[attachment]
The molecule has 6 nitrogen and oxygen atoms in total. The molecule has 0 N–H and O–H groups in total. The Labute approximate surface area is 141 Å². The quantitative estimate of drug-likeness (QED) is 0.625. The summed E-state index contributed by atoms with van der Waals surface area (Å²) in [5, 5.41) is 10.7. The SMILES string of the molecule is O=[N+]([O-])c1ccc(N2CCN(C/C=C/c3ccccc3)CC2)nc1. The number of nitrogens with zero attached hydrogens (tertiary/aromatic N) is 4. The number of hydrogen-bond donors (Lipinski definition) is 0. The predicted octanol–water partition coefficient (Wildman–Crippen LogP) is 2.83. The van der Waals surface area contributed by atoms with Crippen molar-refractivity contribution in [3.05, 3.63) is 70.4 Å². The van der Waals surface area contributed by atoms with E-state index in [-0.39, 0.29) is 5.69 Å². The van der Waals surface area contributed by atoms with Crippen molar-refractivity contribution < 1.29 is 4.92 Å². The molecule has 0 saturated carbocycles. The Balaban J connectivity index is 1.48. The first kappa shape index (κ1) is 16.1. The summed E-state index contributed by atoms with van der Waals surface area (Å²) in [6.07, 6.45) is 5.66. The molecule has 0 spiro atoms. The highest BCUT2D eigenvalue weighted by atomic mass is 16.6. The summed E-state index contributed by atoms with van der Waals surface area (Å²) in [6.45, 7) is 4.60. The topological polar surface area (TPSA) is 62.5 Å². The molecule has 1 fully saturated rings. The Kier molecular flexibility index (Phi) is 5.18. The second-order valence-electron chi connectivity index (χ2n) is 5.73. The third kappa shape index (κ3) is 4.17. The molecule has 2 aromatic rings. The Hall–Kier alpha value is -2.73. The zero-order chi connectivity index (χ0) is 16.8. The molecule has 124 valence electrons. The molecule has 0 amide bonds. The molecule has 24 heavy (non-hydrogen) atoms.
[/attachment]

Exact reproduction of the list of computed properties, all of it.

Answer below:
The molecule has 6 nitrogen and oxygen atoms in total. The molecule has 0 N–H and O–H groups in total. The Labute approximate surface area is 141 Å². The quantitative estimate of drug-likeness (QED) is 0.625. The summed E-state index contributed by atoms with van der Waals surface area (Å²) in [5, 5.41) is 10.7. The SMILES string of the molecule is O=[N+]([O-])c1ccc(N2CCN(C/C=C/c3ccccc3)CC2)nc1. The number of nitrogens with zero attached hydrogens (tertiary/aromatic N) is 4. The number of hydrogen-bond donors (Lipinski definition) is 0. The predicted octanol–water partition coefficient (Wildman–Crippen LogP) is 2.83. The van der Waals surface area contributed by atoms with Crippen molar-refractivity contribution in [3.05, 3.63) is 70.4 Å². The van der Waals surface area contributed by atoms with E-state index in [-0.39, 0.29) is 5.69 Å². The van der Waals surface area contributed by atoms with Crippen molar-refractivity contribution < 1.29 is 4.92 Å². The molecule has 0 saturated carbocycles. The Balaban J connectivity index is 1.48. The first kappa shape index (κ1) is 16.1. The summed E-state index contributed by atoms with van der Waals surface area (Å²) in [6.07, 6.45) is 5.66. The molecule has 0 spiro atoms. The highest BCUT2D eigenvalue weighted by atomic mass is 16.6. The summed E-state index contributed by atoms with van der Waals surface area (Å²) in [6.45, 7) is 4.60. The topological polar surface area (TPSA) is 62.5 Å². The molecule has 1 fully saturated rings. The Kier molecular flexibility index (Phi) is 5.18. The second-order valence-electron chi connectivity index (χ2n) is 5.73. The third kappa shape index (κ3) is 4.17. The molecule has 2 aromatic rings. The Hall–Kier alpha value is -2.73. The zero-order chi connectivity index (χ0) is 16.8. The molecule has 124 valence electrons. The molecule has 0 amide bonds. The molecule has 24 heavy (non-hydrogen) atoms.